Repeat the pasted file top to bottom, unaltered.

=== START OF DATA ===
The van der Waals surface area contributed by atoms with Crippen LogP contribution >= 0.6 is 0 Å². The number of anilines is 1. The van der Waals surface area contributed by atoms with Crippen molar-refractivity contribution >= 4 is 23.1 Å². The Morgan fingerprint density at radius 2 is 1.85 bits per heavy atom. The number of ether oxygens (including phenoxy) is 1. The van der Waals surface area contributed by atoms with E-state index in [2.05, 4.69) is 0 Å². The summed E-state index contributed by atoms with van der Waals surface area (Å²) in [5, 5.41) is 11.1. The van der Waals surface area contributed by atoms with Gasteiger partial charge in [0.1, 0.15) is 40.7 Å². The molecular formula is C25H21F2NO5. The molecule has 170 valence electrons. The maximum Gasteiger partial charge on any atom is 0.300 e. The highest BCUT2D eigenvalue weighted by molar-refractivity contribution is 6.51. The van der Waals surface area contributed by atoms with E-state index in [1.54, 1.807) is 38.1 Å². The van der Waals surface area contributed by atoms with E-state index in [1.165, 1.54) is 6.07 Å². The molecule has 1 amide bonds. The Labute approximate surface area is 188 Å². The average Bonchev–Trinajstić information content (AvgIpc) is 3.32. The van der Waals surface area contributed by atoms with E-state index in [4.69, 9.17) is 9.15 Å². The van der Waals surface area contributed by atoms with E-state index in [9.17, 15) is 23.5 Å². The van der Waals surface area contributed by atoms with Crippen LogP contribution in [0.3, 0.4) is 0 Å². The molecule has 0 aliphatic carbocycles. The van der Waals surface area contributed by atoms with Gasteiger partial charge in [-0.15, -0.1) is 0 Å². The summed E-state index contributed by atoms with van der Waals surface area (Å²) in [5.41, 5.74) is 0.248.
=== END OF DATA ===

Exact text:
The van der Waals surface area contributed by atoms with Crippen LogP contribution >= 0.6 is 0 Å². The number of anilines is 1. The van der Waals surface area contributed by atoms with Crippen molar-refractivity contribution >= 4 is 23.1 Å². The Morgan fingerprint density at radius 2 is 1.85 bits per heavy atom. The number of ether oxygens (including phenoxy) is 1. The van der Waals surface area contributed by atoms with E-state index in [2.05, 4.69) is 0 Å². The summed E-state index contributed by atoms with van der Waals surface area (Å²) in [5, 5.41) is 11.1. The van der Waals surface area contributed by atoms with Gasteiger partial charge in [0.1, 0.15) is 40.7 Å². The molecular formula is C25H21F2NO5. The molecule has 170 valence electrons. The maximum Gasteiger partial charge on any atom is 0.300 e. The highest BCUT2D eigenvalue weighted by molar-refractivity contribution is 6.51. The van der Waals surface area contributed by atoms with E-state index in [1.54, 1.807) is 38.1 Å². The van der Waals surface area contributed by atoms with E-state index in [1.165, 1.54) is 6.07 Å². The molecule has 1 amide bonds. The Labute approximate surface area is 188 Å². The average Bonchev–Trinajstić information content (AvgIpc) is 3.32. The van der Waals surface area contributed by atoms with E-state index in [4.69, 9.17) is 9.15 Å². The van der Waals surface area contributed by atoms with E-state index in [9.17, 15) is 23.5 Å². The van der Waals surface area contributed by atoms with Crippen LogP contribution in [0.3, 0.4) is 0 Å². The molecule has 0 aliphatic carbocycles. The van der Waals surface area contributed by atoms with Gasteiger partial charge in [-0.15, -0.1) is 0 Å². The summed E-state index contributed by atoms with van der Waals surface area (Å²) in [5.41, 5.74) is 0.248.